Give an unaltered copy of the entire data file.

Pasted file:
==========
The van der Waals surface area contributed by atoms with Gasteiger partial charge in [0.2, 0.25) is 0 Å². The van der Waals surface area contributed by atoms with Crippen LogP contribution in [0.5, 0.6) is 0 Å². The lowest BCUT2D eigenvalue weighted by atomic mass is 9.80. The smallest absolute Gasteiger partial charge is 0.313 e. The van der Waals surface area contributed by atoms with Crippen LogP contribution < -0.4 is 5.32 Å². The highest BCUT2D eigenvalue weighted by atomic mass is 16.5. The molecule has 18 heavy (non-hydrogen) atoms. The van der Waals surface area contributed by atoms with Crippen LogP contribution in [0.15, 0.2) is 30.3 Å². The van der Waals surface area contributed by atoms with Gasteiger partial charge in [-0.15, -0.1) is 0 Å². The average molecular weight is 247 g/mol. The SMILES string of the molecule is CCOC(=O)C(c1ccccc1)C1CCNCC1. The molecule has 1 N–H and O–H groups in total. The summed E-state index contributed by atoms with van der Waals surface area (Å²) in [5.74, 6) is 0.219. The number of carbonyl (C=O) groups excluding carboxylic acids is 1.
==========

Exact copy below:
The van der Waals surface area contributed by atoms with Gasteiger partial charge in [0.2, 0.25) is 0 Å². The van der Waals surface area contributed by atoms with Crippen LogP contribution in [0.5, 0.6) is 0 Å². The lowest BCUT2D eigenvalue weighted by atomic mass is 9.80. The smallest absolute Gasteiger partial charge is 0.313 e. The van der Waals surface area contributed by atoms with Crippen LogP contribution < -0.4 is 5.32 Å². The highest BCUT2D eigenvalue weighted by atomic mass is 16.5. The molecule has 18 heavy (non-hydrogen) atoms. The van der Waals surface area contributed by atoms with Crippen LogP contribution in [0.15, 0.2) is 30.3 Å². The van der Waals surface area contributed by atoms with Gasteiger partial charge in [-0.15, -0.1) is 0 Å². The average molecular weight is 247 g/mol. The SMILES string of the molecule is CCOC(=O)C(c1ccccc1)C1CCNCC1. The molecule has 1 N–H and O–H groups in total. The summed E-state index contributed by atoms with van der Waals surface area (Å²) in [5.74, 6) is 0.219. The number of carbonyl (C=O) groups excluding carboxylic acids is 1.